On Tuesday, Feb. 16, the Mead Art Museum
at Amherst College unveiled new works by artist Tom Friedman in the exhibition Tom Friedman: Untitled (Foundation). Each work on view corresponds to an existing work in the Meads permanent collection, including Monets Morning on the Seine (1897), Dorothea Langes Migrant Pea Pickers (1938), and a portrait of Lord Jeffery Amherst by acclaimed British painter Joshua Reynolds (1765).
This exhibition marks the first time Friedman has drawn artistic inspiration directly from a museum collection. His new works represent a contemporary dialogue with art from the past, in ways that introduce subtexts, narratives, and new ways of thinking about the Meads art collection.
Friedman works in a range of media, most famously using Styrofoam and paint to sculpt objects that resonate with contemporary audiences, such as pizza, a cardboard box, and Hostess treats. Other works include abstract pieces in yarn and figures constructed from stainless steel, most recently Looking Up, a large-scale (over 30 feet high) figure gazing skyward.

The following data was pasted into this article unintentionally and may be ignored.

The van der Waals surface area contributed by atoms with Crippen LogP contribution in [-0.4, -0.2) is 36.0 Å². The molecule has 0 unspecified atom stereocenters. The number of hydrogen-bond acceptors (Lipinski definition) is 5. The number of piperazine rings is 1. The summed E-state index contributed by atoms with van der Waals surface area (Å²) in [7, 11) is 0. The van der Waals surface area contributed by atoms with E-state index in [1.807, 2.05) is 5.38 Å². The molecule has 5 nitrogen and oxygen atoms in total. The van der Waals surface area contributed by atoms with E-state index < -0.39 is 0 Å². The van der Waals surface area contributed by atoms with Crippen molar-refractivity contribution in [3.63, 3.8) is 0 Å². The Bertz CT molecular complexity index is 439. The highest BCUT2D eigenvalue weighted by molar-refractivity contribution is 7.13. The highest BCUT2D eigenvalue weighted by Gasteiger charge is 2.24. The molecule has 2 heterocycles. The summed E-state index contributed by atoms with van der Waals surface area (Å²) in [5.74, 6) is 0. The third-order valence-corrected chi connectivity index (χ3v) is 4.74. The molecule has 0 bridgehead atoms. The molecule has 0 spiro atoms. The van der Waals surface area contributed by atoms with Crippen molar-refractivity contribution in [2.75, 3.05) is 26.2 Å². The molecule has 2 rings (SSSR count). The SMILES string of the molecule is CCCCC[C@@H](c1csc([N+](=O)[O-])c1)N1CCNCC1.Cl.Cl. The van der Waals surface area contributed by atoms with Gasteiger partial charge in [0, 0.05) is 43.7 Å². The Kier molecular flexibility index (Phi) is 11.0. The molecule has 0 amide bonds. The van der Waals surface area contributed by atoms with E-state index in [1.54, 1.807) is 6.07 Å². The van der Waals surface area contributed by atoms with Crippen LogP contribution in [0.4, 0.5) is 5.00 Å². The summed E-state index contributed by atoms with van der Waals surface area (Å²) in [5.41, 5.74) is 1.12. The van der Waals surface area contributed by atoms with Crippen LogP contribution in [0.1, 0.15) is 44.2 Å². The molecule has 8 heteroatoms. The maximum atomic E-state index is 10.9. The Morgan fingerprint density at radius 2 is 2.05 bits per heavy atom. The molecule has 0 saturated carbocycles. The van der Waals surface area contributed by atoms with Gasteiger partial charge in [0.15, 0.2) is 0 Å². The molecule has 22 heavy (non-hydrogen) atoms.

Originally from St. Louis, Missouri, Friedman earned a Bachelor of Fine Arts from Washington University in St. Louis, and his Master of Fine Arts in sculpture from the University of Illinois at Chicago. His work has been featured in numerous solo and group exhibitions around the world, and is in the permanent collections of major museums including the Metropolitan Museum of Art, New York, the Museum of Modern Art, New York, and the Museum of Contemporary Art, Los Angeles. He lives in Massachusetts and teaches in the graduate program in art at UMass Amherst.
The exhibition is organized by Vanja Malloy, curator of American art at the Mead. It is on view through June 26, 2016.